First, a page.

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I'm little puzzled with square roots basics which says that square root of a squared number is absolute value of that number. I was in a impression that it would have both positive and negative roots.For example

The Basic says: $\sqrt{2^2} = |2| = 2$

While I think that: $\sqrt{2^2} = \sqrt{4} = 2$ or $-2$.

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  • $\begingroup$ What have you tried to resolve the confusion? $\endgroup$ Commented Apr 7, 2019 at 21:50
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    $\begingroup$ @BadAtAlgebra Offer conceptual revelation or log off and quit wasting time as a non-contributor critic on a math Q&A site. Why are you here? $\endgroup$ Commented Nov 25, 2020 at 23:34
  • $\begingroup$ In order to be a function it has to return one and only one value. The principle square root is the one we chose to use in defining the function. It is true that both 2 and -2, when squared, make 4. So $x^2 = 4$ is solvable with $x=\pm \sqrt{4} = \pm 2$. But that is not saying that $\pm 2$ is the result of $\sqrt{4}$, it is saying that $\pm 2$ is the result of $\pm\sqrt{4}$. The $\pm$ is already there. $\endgroup$ Commented Nov 25, 2020 at 23:37
  • $\begingroup$ Sequentially, squaring a value would produce a positive result. And the subsequent root determination should account for all the possible values. This is problematic programmatically since the second operation only knows about the squared root. A traditional, recursive parsing algorithm could not successfully interpret your expression. Math has its exceptions, and this must be one of them. $\endgroup$
    – bvj
    Commented Sep 30, 2021 at 6:14

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$\sqrt{a^2}=|a|=a$. This is because the square root function returns the principal (positive) root.

Note that both $a\times a$ and $-a\times-a$ equal $a^2$ though.

You may be wondering when do we use the above fact. An example is when solving a quadratic equation:

Solve for $a:$

$(a^2-2)=0\implies a^2=2\implies a=\sqrt{2}$ or $a= -\sqrt{2}$

So to summarize, when dealing with the square root, the principal root is returned, while solving for variables, you can consider all values for which the equation holds.

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  • $\begingroup$ The OP made no reference to functions. And your justification the root must be positive because the function returns only a positive result is meaningless. $\endgroup$
    – bvj
    Commented Sep 30, 2021 at 6:23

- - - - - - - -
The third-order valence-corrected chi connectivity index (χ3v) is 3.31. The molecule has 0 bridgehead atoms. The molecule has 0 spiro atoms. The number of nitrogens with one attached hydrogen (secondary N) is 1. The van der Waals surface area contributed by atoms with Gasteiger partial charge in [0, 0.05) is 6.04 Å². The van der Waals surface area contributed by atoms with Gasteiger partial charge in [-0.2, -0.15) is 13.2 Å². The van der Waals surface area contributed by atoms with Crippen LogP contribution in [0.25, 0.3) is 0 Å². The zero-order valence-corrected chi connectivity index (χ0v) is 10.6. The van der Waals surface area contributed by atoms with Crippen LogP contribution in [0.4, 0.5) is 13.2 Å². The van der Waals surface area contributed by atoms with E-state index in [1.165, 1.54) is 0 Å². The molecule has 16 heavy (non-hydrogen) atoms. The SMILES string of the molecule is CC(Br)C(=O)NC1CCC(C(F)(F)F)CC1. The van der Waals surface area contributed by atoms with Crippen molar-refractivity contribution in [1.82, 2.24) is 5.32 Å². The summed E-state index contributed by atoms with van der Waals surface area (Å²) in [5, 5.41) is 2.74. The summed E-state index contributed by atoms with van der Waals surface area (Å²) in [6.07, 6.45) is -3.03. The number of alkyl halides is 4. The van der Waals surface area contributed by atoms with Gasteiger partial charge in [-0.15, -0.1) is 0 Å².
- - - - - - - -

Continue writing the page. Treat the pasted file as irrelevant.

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The square root function is defined such that it returns the positive root of a square, otherwise it wouldn't be a function.

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  • $\begingroup$ I'm just wondering, how we define a square. even a number like 4 whose roots can be both 2 and -2, can also be written in the form of a square. $\endgroup$
    – vikram
    Commented Nov 13, 2013 at 2:44
  • $\begingroup$ The square of $a$ is defined as $a\times a$. So $\sqrt{(-2)^2}=\sqrt{4} = 2$. This indeed means that the square root function is not the inverse of the square function, when the domain is negative. $\endgroup$
    – user85798
    Commented Nov 13, 2013 at 14:42
  • $\begingroup$ You also introduced the function limitation that the OP didn't mention. $\endgroup$
    – bvj
    Commented Sep 30, 2021 at 6:24
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Compare the graph of $y^2 = x$:

y^2=x

with that of $y=\sqrt x$:

y=sqrt(x)

(Pictures courtesy of Wolfram Alpha.)

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  • $\begingroup$ Meaningless function projections. The OP made no reference to functions. $\endgroup$
    – bvj
    Commented Sep 30, 2021 at 6:28
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It is a function for the negative choice too. So the idea that the positive root is chosen to form a function is arbitrary. The better approach is to respect, in any root problems, the possibility of multiple answers. You can then apply your own preference to fit your application. But that is your choice, not the math's. Its like quantum mechanics, where more than one simultaneous state is possible, but the observation reduces to a specific instance.

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  • $\begingroup$ The OP made no reference to functions. FWIW, I did not down-vote. $\endgroup$
    – bvj
    Commented Sep 30, 2021 at 6:31

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